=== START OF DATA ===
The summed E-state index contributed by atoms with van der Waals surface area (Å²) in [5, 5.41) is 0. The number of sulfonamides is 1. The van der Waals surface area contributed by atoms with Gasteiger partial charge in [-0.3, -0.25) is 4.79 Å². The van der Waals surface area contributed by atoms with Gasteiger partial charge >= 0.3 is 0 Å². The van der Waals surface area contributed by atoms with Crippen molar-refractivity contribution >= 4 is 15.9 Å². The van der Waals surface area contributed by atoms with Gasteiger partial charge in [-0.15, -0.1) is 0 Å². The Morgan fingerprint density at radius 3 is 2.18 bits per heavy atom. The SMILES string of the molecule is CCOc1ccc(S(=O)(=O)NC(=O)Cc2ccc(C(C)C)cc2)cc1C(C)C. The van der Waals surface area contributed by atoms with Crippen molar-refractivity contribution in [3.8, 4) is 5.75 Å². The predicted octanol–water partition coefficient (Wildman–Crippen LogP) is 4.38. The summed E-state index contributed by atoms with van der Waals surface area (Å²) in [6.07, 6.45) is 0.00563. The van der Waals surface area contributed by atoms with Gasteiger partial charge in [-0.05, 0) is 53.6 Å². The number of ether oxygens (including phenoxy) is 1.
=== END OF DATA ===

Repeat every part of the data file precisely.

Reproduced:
The summed E-state index contributed by atoms with van der Waals surface area (Å²) in [5, 5.41) is 0. The number of sulfonamides is 1. The van der Waals surface area contributed by atoms with Gasteiger partial charge in [-0.3, -0.25) is 4.79 Å². The van der Waals surface area contributed by atoms with Gasteiger partial charge >= 0.3 is 0 Å². The van der Waals surface area contributed by atoms with Crippen molar-refractivity contribution >= 4 is 15.9 Å². The van der Waals surface area contributed by atoms with Gasteiger partial charge in [-0.15, -0.1) is 0 Å². The Morgan fingerprint density at radius 3 is 2.18 bits per heavy atom. The SMILES string of the molecule is CCOc1ccc(S(=O)(=O)NC(=O)Cc2ccc(C(C)C)cc2)cc1C(C)C. The van der Waals surface area contributed by atoms with Crippen molar-refractivity contribution in [3.8, 4) is 5.75 Å². The predicted octanol–water partition coefficient (Wildman–Crippen LogP) is 4.38. The summed E-state index contributed by atoms with van der Waals surface area (Å²) in [6.07, 6.45) is 0.00563. The van der Waals surface area contributed by atoms with Gasteiger partial charge in [-0.05, 0) is 53.6 Å². The number of ether oxygens (including phenoxy) is 1.